|Last Updated: Friday 31 October 1997||Entertainment|
X-Files actor Nicholas Lea can't understand why people are treating him as a minor deity
Jonathan McDonald, Television Writer The Province
It baffles him that a writer from a British sci-fi magazine could call him for a piece on The X-Files and turn out to be an unadulterated fan.
It baffles him that, when he's met by a Japanese television crew, the reporter is shaking so wildly she can't even ask him a question.
Most of all, it baffles him that the world seems to care so much about silly off-hand comments David Duchovny would make about Vancouver's weather.
"Check this out," he says, grabbing the front section of a local paper off the couch. "You have this X-Files story on the front page, and" -- he starts flipping through the paper -- "a story about a cocaine epidemic in the Northwest Territories on page 14.
"It's completely out of whack. What is this -- a newspaper, or People magazine?"
Sorry to interrupt, but the fact is, people do care. They care enough about Duchovny, they care enough about The X-Files -- whose fifth season begins Sunday (Global, KCPQ, 9 p.m.) -- and they care enough about Lea that they'll treat him like a minor deity.
Lea -- a New Westminster native who plays FBI Det. Alex Krycek in the series -- been under the fans' microscope since he first appeared in an X-Files episode in the spring of 1994 as a nightclub patron who'd had a most uncomfortable run-in with a sex-changing alien killer.
The following season he was back as Krycek -- a double-crossing agent who's been in on everything from kidnapping to murder -- and he's been hounding Mulder and Scully ever since.
There's more. With the recurring roles of Krycek not quite filling his schedule, Lea grabbed a starring role in the new CTV series Once a Thief.
It's an uneven series, to say the least. In one recent episode, where Lea's Victor battles a bunch of thugs called Droogs, the action is silly, the plot is silly and the acting is just plain bad. From co-star Jennifer Dale to the Droogs, overacting spreads like a plague.
"It doesn't seem to be realizing its potential," Lea says of the John Woo-inspired show. "It's a strange recipe of comedy and action and occasional drama.
"It's a dangerous place to be. It's trying to please too many people."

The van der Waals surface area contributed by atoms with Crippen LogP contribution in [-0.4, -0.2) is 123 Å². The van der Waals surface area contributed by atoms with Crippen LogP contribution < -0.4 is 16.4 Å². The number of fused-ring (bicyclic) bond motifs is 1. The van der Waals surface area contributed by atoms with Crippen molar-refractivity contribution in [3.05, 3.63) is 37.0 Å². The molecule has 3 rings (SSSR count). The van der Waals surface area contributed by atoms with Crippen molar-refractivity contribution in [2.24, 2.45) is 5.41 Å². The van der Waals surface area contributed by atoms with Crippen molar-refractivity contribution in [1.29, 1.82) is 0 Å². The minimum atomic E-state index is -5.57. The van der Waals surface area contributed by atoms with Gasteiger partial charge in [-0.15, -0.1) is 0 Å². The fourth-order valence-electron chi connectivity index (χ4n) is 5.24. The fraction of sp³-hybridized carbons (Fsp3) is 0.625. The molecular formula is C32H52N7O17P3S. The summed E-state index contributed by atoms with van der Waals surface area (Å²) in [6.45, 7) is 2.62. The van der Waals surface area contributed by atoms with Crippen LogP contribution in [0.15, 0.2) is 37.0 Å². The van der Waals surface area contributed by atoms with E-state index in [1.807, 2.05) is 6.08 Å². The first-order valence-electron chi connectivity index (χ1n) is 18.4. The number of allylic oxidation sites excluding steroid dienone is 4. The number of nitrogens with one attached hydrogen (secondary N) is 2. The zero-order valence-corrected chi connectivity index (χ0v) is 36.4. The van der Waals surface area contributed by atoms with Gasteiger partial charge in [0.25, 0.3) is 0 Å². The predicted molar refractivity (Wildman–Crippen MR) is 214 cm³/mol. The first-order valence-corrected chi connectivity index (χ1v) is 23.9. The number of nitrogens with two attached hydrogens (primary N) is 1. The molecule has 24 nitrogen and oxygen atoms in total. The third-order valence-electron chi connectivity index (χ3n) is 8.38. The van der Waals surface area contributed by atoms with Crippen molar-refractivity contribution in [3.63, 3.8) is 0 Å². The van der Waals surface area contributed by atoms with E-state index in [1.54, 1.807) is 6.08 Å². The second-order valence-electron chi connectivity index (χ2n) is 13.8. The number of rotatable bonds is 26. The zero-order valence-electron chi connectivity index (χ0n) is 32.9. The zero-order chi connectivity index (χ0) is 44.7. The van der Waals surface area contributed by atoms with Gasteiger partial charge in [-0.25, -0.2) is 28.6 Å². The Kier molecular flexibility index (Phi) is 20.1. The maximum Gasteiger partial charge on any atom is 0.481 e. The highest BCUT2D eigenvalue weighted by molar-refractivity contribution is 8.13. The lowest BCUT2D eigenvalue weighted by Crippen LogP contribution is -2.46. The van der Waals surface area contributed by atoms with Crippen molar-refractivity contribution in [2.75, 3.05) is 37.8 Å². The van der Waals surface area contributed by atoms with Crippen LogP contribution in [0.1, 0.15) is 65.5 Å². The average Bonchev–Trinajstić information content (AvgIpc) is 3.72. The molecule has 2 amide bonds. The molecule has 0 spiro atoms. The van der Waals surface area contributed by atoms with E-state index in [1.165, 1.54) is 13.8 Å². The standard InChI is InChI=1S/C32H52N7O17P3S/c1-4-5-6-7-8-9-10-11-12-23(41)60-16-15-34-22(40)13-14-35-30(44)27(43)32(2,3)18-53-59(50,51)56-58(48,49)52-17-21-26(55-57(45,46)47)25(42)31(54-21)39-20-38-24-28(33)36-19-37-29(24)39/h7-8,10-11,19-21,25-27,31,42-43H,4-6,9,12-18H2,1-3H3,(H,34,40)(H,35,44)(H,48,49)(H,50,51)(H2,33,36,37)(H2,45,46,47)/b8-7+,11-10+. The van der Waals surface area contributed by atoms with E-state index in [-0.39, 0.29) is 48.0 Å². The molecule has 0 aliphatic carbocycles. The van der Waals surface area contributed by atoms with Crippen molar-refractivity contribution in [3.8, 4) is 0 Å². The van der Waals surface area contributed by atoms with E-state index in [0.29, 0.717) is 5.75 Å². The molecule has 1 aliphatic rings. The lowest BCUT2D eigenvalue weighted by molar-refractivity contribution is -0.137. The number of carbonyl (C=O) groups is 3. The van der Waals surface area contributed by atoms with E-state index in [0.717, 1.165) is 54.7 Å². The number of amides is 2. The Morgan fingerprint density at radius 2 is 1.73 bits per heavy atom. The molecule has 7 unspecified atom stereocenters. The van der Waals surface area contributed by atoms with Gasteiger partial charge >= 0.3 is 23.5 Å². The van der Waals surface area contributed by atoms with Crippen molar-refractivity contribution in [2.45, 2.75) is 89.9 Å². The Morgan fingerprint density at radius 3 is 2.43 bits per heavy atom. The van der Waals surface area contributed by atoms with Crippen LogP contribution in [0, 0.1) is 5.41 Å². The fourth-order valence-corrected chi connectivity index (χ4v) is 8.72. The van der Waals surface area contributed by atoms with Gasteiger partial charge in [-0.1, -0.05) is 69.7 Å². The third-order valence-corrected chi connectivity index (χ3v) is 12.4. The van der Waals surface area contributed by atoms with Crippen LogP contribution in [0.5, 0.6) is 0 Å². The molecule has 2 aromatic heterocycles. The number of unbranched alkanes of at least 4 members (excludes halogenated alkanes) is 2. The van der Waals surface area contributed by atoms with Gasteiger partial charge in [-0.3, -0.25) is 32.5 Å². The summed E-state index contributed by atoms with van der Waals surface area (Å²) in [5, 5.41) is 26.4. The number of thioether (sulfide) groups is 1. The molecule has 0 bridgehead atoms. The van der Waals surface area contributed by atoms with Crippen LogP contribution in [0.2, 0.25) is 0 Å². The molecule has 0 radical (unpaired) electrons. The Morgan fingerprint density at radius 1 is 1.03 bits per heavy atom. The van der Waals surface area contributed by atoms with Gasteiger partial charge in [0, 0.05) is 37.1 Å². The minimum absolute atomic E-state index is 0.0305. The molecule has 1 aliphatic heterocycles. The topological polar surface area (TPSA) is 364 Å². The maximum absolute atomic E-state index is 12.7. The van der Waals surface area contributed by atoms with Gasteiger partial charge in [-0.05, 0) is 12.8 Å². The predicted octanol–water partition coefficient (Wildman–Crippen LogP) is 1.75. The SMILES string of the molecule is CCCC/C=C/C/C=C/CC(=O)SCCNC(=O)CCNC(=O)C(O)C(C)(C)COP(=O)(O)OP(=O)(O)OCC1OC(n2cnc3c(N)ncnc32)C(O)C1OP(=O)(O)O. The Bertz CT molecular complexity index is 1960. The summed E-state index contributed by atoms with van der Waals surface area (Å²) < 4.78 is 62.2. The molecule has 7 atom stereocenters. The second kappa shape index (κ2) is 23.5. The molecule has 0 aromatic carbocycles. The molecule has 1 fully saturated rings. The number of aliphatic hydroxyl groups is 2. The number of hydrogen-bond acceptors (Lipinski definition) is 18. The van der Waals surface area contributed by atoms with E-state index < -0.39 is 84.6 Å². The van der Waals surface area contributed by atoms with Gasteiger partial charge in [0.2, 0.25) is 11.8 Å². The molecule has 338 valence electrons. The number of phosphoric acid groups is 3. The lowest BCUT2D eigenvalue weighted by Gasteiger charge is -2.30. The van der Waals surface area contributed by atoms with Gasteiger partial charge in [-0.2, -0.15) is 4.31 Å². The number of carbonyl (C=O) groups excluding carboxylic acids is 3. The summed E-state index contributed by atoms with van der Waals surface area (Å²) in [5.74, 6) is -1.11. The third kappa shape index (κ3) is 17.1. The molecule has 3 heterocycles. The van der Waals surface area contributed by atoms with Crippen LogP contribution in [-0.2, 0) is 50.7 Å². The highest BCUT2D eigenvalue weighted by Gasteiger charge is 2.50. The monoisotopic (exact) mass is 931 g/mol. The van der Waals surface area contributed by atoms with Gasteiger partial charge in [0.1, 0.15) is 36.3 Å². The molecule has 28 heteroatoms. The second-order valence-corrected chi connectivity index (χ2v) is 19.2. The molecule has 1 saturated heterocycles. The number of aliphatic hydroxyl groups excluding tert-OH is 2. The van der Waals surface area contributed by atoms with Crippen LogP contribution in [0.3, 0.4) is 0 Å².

In doing so, Once a Thief sometimes miffs even its cast -- which was universally disappointed by the Droogs episode in particular.
Lea defends the series -- "I hope you'll print this with the preface that the show is still learning and growing" -- but finds some of the plot development shallow and adds, "Time will tell where my commitment is."
There's no mystery about his commitment to The X-Files. He'll be in Vancouver in January to shoot two episodes, and he can't wait.
"Every week they (The X-Files producers) won't put their heads on their pillows until they have a show that's built around their integrity," says Lea. "I am very loyal to them. I'll work with them until they don't want me any more.
"I'm trying to cultivate relationships that are built on loyalty, honesty and integrity."
That being said, Lea takes TV with a grain of salt. He's glad to be able to get positive messages out, but bothered that people don't take half the effort they put into watching TV and do something to better the world.
So, he says, lay off his friend Duchovny. The criticism makes him sick.
"David loves Vancouver. He doesn't mind the rain," says Lea. "But he's from New York -- a big, booming, charismatic city. And Vancouver's not.
"It makes me ashamed. It's like a little kid and you take his toy away. I thought this town was smarter.
"They've busted their balls for five years. They deserve to do what they want."
Age: 35, born June 22, 1962, New Westminster
Stats: Green eyes, 6-foot-1, 180 pounds
Marital status: Single
Great jobs from his past: Selling clothes at Mark James, drinks at the Marble Arch No. 5
Favorite X-Files episode: Duane Barry
Internet nickname: Ratboy
Krycek summed up by Mulder: "You're full of crap, Krycek. You're an invertebrate scumsucker whose moral dipstick is about two drops short of bone dry."